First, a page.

UK and US trade barbs over troop pullout

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By Ben Cohen

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After the British announced their departure from Southern Iraq, a spat arose between the U.K and the U.S about their commitment to 'Democracy' in the region. In the scheme of things, it is a small difference of opinion between two imperial nations. But it is entertaining nevertheless to see the intimate pair squabble over their countries policies in Iraq.

General Jack Keane, a US commander accused the British of cutting and running in Iraq, saying the situation in Basra was "deteriorating." He told the BBC, "I think there is a general disengagement from what the key issues are around Basra."

"The Brits have never had enough troops to truly protect the population and we have found that out painfully in the central region as well."

Sir Mike Jackson, the former chief of the British army hit back ferociously calling U.S postwar planning in Iraq 'intellectually bankrupt'. Singling out the then defense secretary Donald Rumsfeld, Jackson told the Sunday Mirror, "The US had already convinced themselves that Iraq would emerge reasonably quickly as a stable democracy. Anybody who tried to tell them anything that challenged that idea - they simply shut it out".....

Jackson has a point. Scolding the British for post war planning is completely ridiculous, particularly from any American involved in the disastrous venture in Iraq. The Bush administration has bungled the post war occupation beyond belief leading to a complete melt down in civilian life in Iraq, and for Keane to lecture the British about post war planning is the absolute definition of hypocrisy. With the Republican party slowly but surely turning its back on the President, they are looking for scape goats to shift the blame to and the British seem to be next in line.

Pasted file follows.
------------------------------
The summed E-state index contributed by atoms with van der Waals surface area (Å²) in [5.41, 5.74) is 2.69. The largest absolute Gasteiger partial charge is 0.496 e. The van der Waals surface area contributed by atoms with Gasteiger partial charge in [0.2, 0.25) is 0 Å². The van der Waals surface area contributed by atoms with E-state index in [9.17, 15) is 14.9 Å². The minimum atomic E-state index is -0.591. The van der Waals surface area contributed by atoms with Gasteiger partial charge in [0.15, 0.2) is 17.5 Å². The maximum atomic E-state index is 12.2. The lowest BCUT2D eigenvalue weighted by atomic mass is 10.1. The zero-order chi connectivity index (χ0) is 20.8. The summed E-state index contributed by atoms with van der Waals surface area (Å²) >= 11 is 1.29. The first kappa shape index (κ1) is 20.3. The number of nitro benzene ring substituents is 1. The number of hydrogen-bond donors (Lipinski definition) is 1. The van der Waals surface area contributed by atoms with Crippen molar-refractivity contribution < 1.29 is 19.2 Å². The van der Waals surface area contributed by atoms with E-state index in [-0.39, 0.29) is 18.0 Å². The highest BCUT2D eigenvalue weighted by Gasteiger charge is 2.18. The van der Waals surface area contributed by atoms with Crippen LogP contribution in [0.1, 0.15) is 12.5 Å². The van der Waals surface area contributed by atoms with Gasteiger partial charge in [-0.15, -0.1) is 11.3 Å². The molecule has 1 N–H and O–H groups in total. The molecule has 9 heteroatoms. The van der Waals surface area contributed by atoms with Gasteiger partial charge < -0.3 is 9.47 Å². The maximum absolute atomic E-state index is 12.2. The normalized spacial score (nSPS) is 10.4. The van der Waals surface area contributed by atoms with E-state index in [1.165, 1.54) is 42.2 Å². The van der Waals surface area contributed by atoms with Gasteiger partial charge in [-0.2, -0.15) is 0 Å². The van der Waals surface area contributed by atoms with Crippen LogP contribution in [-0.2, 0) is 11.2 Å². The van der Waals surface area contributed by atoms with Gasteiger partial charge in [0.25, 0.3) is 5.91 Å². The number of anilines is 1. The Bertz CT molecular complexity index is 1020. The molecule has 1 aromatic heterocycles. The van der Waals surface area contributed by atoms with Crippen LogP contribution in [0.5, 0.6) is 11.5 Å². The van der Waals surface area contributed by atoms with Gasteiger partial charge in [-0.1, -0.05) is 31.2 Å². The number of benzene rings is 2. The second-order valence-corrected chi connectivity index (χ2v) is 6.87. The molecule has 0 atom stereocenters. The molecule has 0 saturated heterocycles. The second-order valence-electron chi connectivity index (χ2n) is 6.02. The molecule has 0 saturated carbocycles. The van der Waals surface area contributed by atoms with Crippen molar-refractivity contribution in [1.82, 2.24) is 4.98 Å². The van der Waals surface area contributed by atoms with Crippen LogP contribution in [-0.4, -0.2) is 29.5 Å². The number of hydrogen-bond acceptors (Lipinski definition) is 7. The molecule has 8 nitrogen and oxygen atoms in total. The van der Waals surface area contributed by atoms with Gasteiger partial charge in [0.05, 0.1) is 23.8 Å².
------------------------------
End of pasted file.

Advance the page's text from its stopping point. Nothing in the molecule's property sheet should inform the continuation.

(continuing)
However, the British cannot complain. They were foolish enough to follow Bush and his maniacal administration into Iraq, and they must deal with whatever the White House chooses to throw at them when it all goes wrong. Both countries are guilty of a heinous crime, and arguing over who did it worse is really a distraction from the serious issue: the illegal invasion of a sovereign nation and total disregard for its population thereafter. Jackson might have a point, but he has missed the main one by a mile.